This article presents a theory of routine politics of production, which was inductively developed based on a case study of 22 supplier factories in the USA, including in-depth interviews with 31 managers and 52 workers. All factories had implemented lean production. The findings show that (i) some managers prioritise the qualitative upgrading of organisational capabilities over quantitative work intensification, (ii) this includes objective forms of worker empowerment, and (iii) many workers resist or are hesitant about these forms of empowerment (while being committed to their work). The majority of workers from this convenience sample described either no work intensification under lean or ‘positive intensification’, which by their own assessment reduces monotony and/or makes the work more challenging. The first necessary condition for routine politics of production to obtain is that managers prioritise qualitative upgrading over quantitative effort levels. The second necessary condition is worker reticence or resistance toward managerial attempts to change routines.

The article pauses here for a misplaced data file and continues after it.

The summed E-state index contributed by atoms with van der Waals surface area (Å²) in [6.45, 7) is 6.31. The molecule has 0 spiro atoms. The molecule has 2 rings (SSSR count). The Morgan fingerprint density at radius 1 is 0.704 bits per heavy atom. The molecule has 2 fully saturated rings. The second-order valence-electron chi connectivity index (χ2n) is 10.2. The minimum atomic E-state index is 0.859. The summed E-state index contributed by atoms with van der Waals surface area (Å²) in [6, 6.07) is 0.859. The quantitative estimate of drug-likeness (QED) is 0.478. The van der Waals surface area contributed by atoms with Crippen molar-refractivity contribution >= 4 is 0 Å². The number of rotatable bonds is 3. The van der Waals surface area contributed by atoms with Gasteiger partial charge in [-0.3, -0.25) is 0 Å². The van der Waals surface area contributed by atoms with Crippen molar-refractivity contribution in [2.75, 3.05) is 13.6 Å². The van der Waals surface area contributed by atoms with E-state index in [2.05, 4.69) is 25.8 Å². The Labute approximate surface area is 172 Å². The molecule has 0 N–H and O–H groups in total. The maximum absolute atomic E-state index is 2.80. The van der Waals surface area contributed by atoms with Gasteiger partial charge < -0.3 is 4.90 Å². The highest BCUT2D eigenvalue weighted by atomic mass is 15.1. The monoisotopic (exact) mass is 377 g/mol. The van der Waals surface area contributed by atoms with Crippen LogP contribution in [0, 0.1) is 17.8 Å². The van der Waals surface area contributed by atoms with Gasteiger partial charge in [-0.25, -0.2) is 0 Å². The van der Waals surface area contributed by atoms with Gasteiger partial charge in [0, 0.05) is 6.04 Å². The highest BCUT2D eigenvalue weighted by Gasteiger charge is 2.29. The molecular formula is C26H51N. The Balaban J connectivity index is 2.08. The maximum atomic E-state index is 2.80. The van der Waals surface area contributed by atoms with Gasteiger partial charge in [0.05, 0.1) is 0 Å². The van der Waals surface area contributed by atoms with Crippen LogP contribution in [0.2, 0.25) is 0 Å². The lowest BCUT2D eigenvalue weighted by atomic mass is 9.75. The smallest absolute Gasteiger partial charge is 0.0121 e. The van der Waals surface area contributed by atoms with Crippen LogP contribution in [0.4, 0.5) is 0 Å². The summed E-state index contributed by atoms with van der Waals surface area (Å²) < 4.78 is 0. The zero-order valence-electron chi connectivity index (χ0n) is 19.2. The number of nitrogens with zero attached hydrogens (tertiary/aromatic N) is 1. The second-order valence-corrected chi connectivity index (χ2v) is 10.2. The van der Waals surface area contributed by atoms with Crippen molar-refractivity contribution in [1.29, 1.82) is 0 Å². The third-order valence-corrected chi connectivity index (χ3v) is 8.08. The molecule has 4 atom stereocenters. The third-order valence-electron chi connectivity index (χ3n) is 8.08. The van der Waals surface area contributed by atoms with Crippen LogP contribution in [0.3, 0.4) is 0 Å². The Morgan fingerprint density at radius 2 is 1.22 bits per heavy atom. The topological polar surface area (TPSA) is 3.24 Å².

The article eschews theories of control and consent in favour of a classical Marxist framework emphasising labour process contradictions. Managers face conflicting pressures between deskilling and upskilling labour. Workers develop a contradictory orientation of alienated commitment. They are committed to being productive workers, in an attempt to realise a purpose in response to their alienation. Yet, in another manifestation of their alienation, experiences of bad management result in scepticism toward management. They embrace their work and Fordist conceptions of efficiency, wanting to see their organisation succeed, yet they contest managerial attempts to upgrade routines, which they deem inefficient.